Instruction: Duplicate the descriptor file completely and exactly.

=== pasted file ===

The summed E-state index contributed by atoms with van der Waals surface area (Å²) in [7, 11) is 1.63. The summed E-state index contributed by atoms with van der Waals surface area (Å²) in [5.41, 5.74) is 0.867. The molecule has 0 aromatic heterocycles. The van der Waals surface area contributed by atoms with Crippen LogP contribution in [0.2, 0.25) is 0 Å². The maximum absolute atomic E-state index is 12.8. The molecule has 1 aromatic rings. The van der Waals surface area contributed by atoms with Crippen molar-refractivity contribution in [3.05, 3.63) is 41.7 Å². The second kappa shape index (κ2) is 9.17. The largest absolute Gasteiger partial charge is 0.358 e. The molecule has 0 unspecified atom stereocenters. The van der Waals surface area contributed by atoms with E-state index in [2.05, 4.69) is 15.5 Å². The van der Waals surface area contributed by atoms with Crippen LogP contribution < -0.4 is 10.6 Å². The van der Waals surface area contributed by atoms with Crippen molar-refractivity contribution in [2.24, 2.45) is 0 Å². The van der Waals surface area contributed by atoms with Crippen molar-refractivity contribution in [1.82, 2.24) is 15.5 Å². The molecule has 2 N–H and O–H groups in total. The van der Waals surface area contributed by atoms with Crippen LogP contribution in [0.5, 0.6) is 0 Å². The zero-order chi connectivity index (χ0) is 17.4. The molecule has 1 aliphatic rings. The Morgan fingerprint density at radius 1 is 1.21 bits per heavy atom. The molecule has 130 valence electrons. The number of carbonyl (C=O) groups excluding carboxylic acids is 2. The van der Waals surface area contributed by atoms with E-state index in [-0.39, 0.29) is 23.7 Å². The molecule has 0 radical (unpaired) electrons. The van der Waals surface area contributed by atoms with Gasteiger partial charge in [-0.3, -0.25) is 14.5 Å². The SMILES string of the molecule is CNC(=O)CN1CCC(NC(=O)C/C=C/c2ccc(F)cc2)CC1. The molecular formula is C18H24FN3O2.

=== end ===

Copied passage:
The summed E-state index contributed by atoms with van der Waals surface area (Å²) in [7, 11) is 1.63. The summed E-state index contributed by atoms with van der Waals surface area (Å²) in [5.41, 5.74) is 0.867. The molecule has 0 aromatic heterocycles. The van der Waals surface area contributed by atoms with Crippen LogP contribution in [0.2, 0.25) is 0 Å². The maximum absolute atomic E-state index is 12.8. The molecule has 1 aromatic rings. The van der Waals surface area contributed by atoms with Crippen molar-refractivity contribution in [3.05, 3.63) is 41.7 Å². The second kappa shape index (κ2) is 9.17. The largest absolute Gasteiger partial charge is 0.358 e. The molecule has 0 unspecified atom stereocenters. The van der Waals surface area contributed by atoms with E-state index in [2.05, 4.69) is 15.5 Å². The van der Waals surface area contributed by atoms with Crippen LogP contribution < -0.4 is 10.6 Å². The van der Waals surface area contributed by atoms with Crippen molar-refractivity contribution in [2.24, 2.45) is 0 Å². The van der Waals surface area contributed by atoms with Crippen molar-refractivity contribution in [1.82, 2.24) is 15.5 Å². The molecule has 2 N–H and O–H groups in total. The van der Waals surface area contributed by atoms with Crippen LogP contribution in [0.5, 0.6) is 0 Å². The zero-order chi connectivity index (χ0) is 17.4. The molecule has 1 aliphatic rings. The Morgan fingerprint density at radius 1 is 1.21 bits per heavy atom. The molecule has 130 valence electrons. The number of carbonyl (C=O) groups excluding carboxylic acids is 2. The van der Waals surface area contributed by atoms with E-state index in [-0.39, 0.29) is 23.7 Å². The molecule has 0 radical (unpaired) electrons. The van der Waals surface area contributed by atoms with Gasteiger partial charge in [-0.3, -0.25) is 14.5 Å². The SMILES string of the molecule is CNC(=O)CN1CCC(NC(=O)C/C=C/c2ccc(F)cc2)CC1. The molecular formula is C18H24FN3O2.